7 PM Editorial |Making Agricultural Market Reforms Successful|27th August 2020

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Making Agricultural Market Reforms Successful

Introduction:

As part of Atmanirbhar Bharat Abhiyan, the government has introduced far reaching reforms in agricultural marketing with the vision of Doubling Farmers incomes by 2022.

Major reforms include:

  • 3 farm ordinances liberalizing Essential commodities Act(ECA); liberalizing agri products sale beyond APMCs and enabling contract farming
  • Creation of 10000 FPOs scheme with NABARD as implementation agency
  • e-NAM with warehouse based trading modules
  • 1 lakh crore AIF(Agriculture Infrastructure Fund)

These reforms encourage marketing freedom to farmers, private investment in agriculture, contract farming and interstate trade of agricultural goods.

Yet the success of these reforms need other steps.

Consistency in central policy:

Centre must adopt a consistent policy in promoting a market based approach to generate confidence in private investors.

Following actions shows inconsistency of vacillating policy between market based and public procurement based marketing:

  • e-NAM introduced in 2016 for efficient market based price discovery by farmers. It needed state amendments to APMC acts for a single licence across the State, a singlepoint levy of the market fee and electronic auctioning in all the markets.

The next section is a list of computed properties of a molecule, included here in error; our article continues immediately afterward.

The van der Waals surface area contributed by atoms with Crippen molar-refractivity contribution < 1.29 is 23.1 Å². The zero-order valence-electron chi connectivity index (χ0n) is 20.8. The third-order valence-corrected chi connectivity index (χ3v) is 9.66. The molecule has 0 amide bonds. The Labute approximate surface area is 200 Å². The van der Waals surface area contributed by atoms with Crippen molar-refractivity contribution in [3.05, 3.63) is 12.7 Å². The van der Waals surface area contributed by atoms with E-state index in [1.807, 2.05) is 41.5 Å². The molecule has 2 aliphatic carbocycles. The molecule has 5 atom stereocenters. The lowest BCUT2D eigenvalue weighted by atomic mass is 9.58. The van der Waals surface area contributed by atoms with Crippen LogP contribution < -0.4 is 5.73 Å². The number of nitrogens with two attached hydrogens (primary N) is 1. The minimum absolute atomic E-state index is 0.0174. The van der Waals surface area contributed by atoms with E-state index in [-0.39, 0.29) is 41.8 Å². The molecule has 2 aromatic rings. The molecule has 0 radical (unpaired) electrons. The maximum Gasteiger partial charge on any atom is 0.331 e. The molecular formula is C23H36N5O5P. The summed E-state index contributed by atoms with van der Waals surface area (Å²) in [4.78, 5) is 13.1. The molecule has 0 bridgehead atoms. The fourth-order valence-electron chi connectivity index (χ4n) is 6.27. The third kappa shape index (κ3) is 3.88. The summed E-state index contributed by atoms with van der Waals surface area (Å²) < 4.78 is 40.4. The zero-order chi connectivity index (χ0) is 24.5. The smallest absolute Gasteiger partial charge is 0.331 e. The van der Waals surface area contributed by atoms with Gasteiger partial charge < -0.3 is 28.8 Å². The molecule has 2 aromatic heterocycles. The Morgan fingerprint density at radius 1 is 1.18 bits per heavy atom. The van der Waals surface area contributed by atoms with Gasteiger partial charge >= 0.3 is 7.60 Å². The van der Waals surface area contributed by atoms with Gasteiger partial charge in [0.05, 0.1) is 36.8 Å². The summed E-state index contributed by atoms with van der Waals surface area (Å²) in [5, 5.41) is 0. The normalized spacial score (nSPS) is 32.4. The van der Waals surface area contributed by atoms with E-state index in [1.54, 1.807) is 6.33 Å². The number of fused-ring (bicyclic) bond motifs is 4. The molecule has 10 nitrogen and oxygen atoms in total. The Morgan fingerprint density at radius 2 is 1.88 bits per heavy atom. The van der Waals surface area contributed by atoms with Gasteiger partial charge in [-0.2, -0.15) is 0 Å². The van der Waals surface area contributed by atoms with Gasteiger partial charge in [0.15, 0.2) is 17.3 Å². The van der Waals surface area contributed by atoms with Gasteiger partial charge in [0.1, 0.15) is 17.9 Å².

• This was not adopted by many states
  • PM AASHAwas introduced in 2018 with 3 mechanisms of Public procurement, deficiency payments and private procurement. Objective was to ensure 50% return to farmers over cost of cultivation
    • Yet this was underfunded and confined to oilseeds and pulses
    • Only public procurement was done. Deficiency payments were not implemented except in pilot projects in Madhya Pradesh. Private procurements were not even undertaken as pilots.
  • 2model acts for contract farming and agricultural marketing were formulated in 2018 and 2017.
    • But these were not adopted by the majority of states.
  • PM KISANwas introduced in 2019 to provide income support.
  • After COVID 19, market based mechanisms were focused on againby introducing reforms through farm ordinances, e-NAMs new features etc.

These frequent changes in policy focus will lead to investors adopting a wait and watch approach. Hence there is a need for consistency in government policy.

Centre – State coordination:

Implementation of reforms need centre-state and inter state collaboration. Contract farming, inter state trade, creation of agri infrastructure need collaboration. Hence a consultative approach is needed to ensure effective implementation.

Reforms in access to inputs and land:

Many small and marginal farmers(86% of total farmers) depend on traders/middlemen for credit during production, harvest and supply. Hence without improving access to formal credit and insurance, this dependence will continue.

Land leasing is predominantly informal due to restrictions in many states. This leads to inefficient production scales and exclusion from government schemes. Lease markets must be liberalized for effective large scale production.

Conclusion:

While marketing reforms are a step in the right direction, consistency in policy, collaborative approach and complementary input access reforms are necessary for success.

Source: The Hindu

Mains questions:
  1. Agricultural marketing reforms under atma nirbhar bharat abhiyan are a watershed moment in Indian agriculture. Critically discuss? [15 marks, 250 words]
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